CALGARY -- More than 500,000 additional Albertans will be eligible to be vaccinated against COVID-19 on Tuesday as the province is lowering the benchmark age to qualify for the AstraZeneca vaccine from 55 to 40 years old.

The decision comes on the heels of a similar announcement from Ontario earlier that day, with health officials saying the changes are based on "current supply," as that province grapples with a third-wave of infections.

Manitoba also said on Monday is it lowering the age of eligibility for the AstraZeneca vaccine to 40.

Kenney says the decision is based on growing scientific knowledge about the vaccine and beginning on Tuesday, anyone age 40 and up can book an appointment to get the shot.

Alberta Health says vaccine supply is still limited, including AstraZeneca, and that it is continuing the age-based approach to prioritize those most at risk of severe outcomes and get vaccines into as many arms as possible.

As well, Health Canada has also approved recently the vaccine for use in anyone 18 and older.

There have been recent reports of low uptake from Albertans for the AstraZeneca vaccine.

Only about one-third of Alberta's available doses of AstraZeneca have been administered and the two largest vaccination clinics in Calgary and Edmonton have reported low traffic.

Health officials believe there are concerns over very rare blood clots detected in some jurisdictions — including two Canadians, one of those an Alberta man in his 60s announced Saturday.

Alberta's Chief Medical Officer of Health Dr. Deena Hinshaw says officials continue to monitor the safety of all vaccines and added the risks of blood clots are extremely rare.

She says according to the latest statistics, the chances of blood clots are one case in 100,000 to 250,000 doses of vaccine.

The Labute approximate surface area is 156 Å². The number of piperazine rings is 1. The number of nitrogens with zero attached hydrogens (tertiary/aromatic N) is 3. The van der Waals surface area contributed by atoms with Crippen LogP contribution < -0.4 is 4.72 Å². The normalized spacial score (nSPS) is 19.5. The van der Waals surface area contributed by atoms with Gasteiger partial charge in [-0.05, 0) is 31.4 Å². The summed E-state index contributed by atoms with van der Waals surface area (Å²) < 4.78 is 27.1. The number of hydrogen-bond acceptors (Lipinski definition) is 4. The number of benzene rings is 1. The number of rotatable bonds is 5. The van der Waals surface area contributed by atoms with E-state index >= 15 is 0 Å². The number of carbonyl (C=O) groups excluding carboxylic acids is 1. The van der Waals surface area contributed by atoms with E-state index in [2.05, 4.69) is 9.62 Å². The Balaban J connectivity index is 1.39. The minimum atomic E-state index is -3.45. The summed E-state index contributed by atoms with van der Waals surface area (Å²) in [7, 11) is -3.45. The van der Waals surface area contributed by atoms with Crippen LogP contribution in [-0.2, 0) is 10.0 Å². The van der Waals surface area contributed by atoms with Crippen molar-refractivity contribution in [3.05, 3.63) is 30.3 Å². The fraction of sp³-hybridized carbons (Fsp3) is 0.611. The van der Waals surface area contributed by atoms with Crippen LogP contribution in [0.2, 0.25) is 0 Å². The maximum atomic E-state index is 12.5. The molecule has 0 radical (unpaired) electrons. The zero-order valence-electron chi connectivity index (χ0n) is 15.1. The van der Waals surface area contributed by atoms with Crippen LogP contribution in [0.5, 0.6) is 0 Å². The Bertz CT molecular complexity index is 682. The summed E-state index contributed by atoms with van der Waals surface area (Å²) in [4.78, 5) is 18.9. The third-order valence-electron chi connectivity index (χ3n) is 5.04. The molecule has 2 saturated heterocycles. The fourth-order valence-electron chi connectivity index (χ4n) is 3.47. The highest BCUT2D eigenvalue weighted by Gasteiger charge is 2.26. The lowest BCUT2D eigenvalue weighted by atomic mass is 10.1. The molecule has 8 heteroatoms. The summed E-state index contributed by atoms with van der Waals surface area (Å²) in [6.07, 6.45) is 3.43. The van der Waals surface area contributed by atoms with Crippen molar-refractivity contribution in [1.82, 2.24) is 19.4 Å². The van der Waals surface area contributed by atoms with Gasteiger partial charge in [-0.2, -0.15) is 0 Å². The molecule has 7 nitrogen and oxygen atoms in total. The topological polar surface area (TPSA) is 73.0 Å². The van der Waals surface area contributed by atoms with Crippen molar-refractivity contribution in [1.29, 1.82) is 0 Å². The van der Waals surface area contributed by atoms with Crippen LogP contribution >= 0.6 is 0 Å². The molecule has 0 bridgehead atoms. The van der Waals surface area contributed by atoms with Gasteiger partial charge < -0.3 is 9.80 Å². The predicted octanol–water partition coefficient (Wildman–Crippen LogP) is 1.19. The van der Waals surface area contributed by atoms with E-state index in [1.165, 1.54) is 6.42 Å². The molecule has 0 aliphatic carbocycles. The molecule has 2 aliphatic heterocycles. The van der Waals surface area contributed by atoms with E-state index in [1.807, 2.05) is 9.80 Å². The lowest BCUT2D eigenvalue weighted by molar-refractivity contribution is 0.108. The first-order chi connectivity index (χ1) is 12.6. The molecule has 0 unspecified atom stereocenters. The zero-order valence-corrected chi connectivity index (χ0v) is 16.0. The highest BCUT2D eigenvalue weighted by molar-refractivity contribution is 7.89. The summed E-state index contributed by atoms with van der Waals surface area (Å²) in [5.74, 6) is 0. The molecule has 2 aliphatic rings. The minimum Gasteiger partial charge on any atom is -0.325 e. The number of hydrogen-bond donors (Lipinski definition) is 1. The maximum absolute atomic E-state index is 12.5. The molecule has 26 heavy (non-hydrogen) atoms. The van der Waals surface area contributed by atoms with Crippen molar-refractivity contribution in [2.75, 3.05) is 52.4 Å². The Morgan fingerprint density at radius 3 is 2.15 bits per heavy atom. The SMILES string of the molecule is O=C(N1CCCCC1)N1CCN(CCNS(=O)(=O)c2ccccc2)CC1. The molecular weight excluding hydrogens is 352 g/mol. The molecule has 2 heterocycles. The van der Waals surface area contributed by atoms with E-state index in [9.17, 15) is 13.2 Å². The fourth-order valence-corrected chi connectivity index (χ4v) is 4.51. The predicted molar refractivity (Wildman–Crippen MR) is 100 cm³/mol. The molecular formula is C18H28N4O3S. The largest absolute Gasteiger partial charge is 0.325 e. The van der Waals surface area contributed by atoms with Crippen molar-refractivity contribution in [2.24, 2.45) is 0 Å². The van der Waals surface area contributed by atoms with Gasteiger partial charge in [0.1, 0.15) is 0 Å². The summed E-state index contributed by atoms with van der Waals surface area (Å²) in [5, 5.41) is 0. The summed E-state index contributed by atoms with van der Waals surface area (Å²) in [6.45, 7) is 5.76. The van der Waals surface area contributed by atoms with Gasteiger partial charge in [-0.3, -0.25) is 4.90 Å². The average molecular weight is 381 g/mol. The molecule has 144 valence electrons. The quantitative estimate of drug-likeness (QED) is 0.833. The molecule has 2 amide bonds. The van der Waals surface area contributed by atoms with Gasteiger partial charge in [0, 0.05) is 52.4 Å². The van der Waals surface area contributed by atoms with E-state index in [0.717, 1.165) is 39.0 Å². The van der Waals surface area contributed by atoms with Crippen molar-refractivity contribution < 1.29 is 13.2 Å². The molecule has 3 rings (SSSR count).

"In comparison, Albertans 55 and older who are diagnosed with COVID-19 have a one-in-200 chance of dying from that infection. They are also at least 1,500 times more likely to be hospitalized from COVID-19," she said.

"We have seen that there is an association between the AstraZeneca and the Johnson & Johnson vaccines, with blood clots, but it's exceedingly rare. And so I think we have to remember that and then you also have to look at what is the risk of getting COVID and what is the risk of severe outcomes associated with COVID, including things like blood clots hospitalization and obviously even death," said Dr. Stephanie Smith, infectious disease expert at the University of Alberta. "And when we look at those risks, then certainly the risk of all those bad outcomes associated with COVID is way higher in those that are 40 and over than it is with the rare event of thrombosis, with the AstraZeneca vaccine."

Officials say lowering the eligibility age means 575,425 more Albertans can be vaccinated, bringing the total eligible population to 2.3 million.

“With COVID-19 cases at high levels throughout the province, we are lowering the age eligibility for this vaccine so that as many Albertans as possible are able to choose the protection this vaccine offers," said Health Minister Tyler Shandro.

"The more people that get vaccinated as quickly as possible, the sooner we can protect our communities, reduce the burden on our healthcare system, and get life back to normal in our province.”

"It certainly makes a lot of sense that we have lowered the age, from 55 to 40 for the AstraZeneca vaccine, if I were to be offered the AstraZeneca vaccine right now I would certainly get it," said Dr. Smith. "I really think that, you know, the very, very rare event of thrombosis associated with AstraZeneca is so much lower than your risk of again, getting COVID and having a severe outcome associated with that."

Canada is not expected to receive any new shipment of the AstraZeneca vaccine over the next seven days.